RYLA – Rotary Youth Leadership Awards

This is a guest post from our fantastic Events and Activities Assistant Chloe Jackson who, before she travelled around the world and came back to keep our office in line, was both a FedUni student and a young leader!

ryla-4p-2-rgbBeing a blogger myself, (a very amateur and out of practice blogger I might add), I quickly accepted the proposal to write something of my choosing. In the seconds to follow it dawned on me that I had no idea what I would write about.  I have been many different leaders in life; on the sporting field, in the work place, in my studies; but did students really want to hear about a staff member’s personal experiences and different leadership roles?  How would this impact on their journey in defining what type of leader they would be?

I sat a while before deciding to share my experience of attending the Rotary Youth Leadership Awards (RYLA), something I would encourage you all to consider. I had deferred from my studies, was working full time and was still none the wiser about the person I wanted to become or the job I wanted when I was a ‘grown up’, when a friend suggested I apply for RYLA.  Having never heard of it before I was very, very sceptical about leaving my bubble and doing something described as “a life-changing experience”. I didn’t really believe that was possible but my friend pushed a little harder so I took her advice and found myself heading into the unknown for a week.

OLYMPUS DIGITAL CAMERAOur week at RYLA began with what I imagine is the same for each year.  The uncomfortable ‘getting to know you games’ that I envisage each individual dreads in a room full of new people, I know I did.  It was through this however, that I started to see glimpses of people’s true personalities and think maybe it’s not so bad after all!

As the week progresses, you participate in seminars that allow you to develop your skills as a potential leader, encourage you to develop your public speaking skills, set goals and learn how to achieve them, gain motivational tips and (one that always resonates with me) learn about your ability to change other people’s lives with something as small as a smile.

OLYMPUS DIGITAL CAMERAIt was a great experience and I would highly recommend the program, even if you are a little sceptical like I was! 5 years on, I still look back on the techniques I learned, check off goals that I set for myself – some as recently as last week – and keep in contact with the great friends I made.

The program is for young people aged between 18 to 25 and is held annually, usually over the Easter holidays. This year’s event has just finished, but to find out more information, and keep an eye out for next year, visit http://www.ryla9780.org/.

– Chloe


After LeadOn: Lead on!

LeadOnOn Friday, LeadOn Ballarat announced the sad news that they are closing down at the end of the year.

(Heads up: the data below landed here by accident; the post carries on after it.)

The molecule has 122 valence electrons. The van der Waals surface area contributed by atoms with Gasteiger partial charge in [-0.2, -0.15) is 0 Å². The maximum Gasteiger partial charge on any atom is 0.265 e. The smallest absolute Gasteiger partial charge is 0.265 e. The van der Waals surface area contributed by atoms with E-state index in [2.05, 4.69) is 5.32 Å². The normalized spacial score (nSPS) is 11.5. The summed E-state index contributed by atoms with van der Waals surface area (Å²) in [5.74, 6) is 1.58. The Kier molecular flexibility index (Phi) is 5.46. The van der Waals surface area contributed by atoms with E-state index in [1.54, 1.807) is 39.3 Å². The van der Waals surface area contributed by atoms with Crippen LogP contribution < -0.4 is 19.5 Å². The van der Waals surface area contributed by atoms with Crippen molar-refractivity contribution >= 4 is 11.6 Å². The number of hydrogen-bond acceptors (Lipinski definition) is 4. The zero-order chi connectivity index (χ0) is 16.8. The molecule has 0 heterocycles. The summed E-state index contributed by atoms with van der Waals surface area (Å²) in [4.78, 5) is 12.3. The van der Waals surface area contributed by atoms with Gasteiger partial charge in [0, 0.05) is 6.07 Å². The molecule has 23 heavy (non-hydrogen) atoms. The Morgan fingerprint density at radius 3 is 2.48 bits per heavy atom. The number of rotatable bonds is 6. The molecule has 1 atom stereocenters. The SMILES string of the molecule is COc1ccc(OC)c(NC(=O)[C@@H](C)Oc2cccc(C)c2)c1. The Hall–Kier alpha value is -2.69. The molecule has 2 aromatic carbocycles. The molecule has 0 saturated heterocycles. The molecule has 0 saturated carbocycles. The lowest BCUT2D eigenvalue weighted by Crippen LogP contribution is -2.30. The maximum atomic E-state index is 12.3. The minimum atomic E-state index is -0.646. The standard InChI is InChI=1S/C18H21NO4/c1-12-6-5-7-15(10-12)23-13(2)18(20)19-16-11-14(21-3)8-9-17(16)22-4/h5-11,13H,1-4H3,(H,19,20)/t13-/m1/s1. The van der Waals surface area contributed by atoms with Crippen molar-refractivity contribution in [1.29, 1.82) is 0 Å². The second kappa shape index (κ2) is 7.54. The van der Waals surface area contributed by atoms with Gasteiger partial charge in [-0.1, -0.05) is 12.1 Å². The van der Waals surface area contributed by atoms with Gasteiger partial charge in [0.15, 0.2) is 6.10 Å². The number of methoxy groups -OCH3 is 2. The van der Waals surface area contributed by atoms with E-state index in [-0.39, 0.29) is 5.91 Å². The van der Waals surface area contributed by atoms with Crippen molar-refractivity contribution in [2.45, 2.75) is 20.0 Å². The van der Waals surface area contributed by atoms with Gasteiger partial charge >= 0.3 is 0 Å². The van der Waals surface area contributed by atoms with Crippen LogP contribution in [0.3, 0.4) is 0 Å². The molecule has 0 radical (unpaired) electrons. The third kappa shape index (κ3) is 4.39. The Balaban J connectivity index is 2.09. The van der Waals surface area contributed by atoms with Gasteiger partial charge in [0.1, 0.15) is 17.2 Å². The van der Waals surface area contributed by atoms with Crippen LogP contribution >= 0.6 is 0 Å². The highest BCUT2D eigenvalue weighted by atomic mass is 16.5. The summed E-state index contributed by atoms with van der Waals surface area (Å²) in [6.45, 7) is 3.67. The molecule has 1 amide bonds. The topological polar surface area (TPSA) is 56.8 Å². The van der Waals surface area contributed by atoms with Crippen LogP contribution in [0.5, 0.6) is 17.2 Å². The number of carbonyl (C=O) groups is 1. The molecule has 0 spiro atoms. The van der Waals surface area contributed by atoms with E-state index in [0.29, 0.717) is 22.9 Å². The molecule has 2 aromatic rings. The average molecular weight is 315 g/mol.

LeadOn have worked tirelessly for 8 years to engage the young people of Ballarat in community-based projects, and skills development. Amongst others, they have run the L2P program, enabling young people to gain Lead-On-Logo-NEW-2008-357x250hours of supervised driving for free and several public arts projects, which not only have breathed new life into neglected spaces, but have given budding street artists a legal outlet for their creativity. They have also run film projects, built websites for community groups and developed a youth-led magazine, and much more.

The closure of LeadOn could leave a bit of a hole in youth provision in the Ballarat area. So what other organisations provide opportunities for young people to engage with their community and develop leadership skills?

Byou_LogoBYOU: Ballarat Youth, run by the City of Ballarat, has a vision “…for young people in Ballarat to be actively engaged, valued and respected citizens, realising their potential”. They run a variety of programs, including the Youth Council, Zaque (a social support group for Ballarat’s GLBTIQ youth, planning and coordinating community awareness activities) and the Urban Diversity Choir. Head to http://www.youthservicesballarat.com.au/ to see how you can get involved.

hllen logoHLLEN: Highlands Local Learning and Employment Network,
works with young people, employer, training providers and community groups to provide a range of learning opportunities for young people, aiding transition between school and the workplace. For more info, go to: http://www.highlandsllen.org

The YMCA is a great opportunity to develop leadership skills, whether through their dedicated Leadership Workshops, or through volunteering to run their after school or holiday activities. www.ballarat.ymca.org.au




Centre for Multicultural Youth provides services and advocacy for young people from refugee and migrant backgrounds. They connect with vulnerable young people, offering mentoring, sports and recreation activities and access to other local services, in order to foster better community integration. http://www.cmy.net.au/

These are just some of the awesome youth-focused community groups that we are privileged to have in Ballarat. They are always looking for motivated individuals to help them out, so get in touch! If you would like to suggest other similar groups that are not on this list, please post some details in the comments section, including a weblink!

– Luke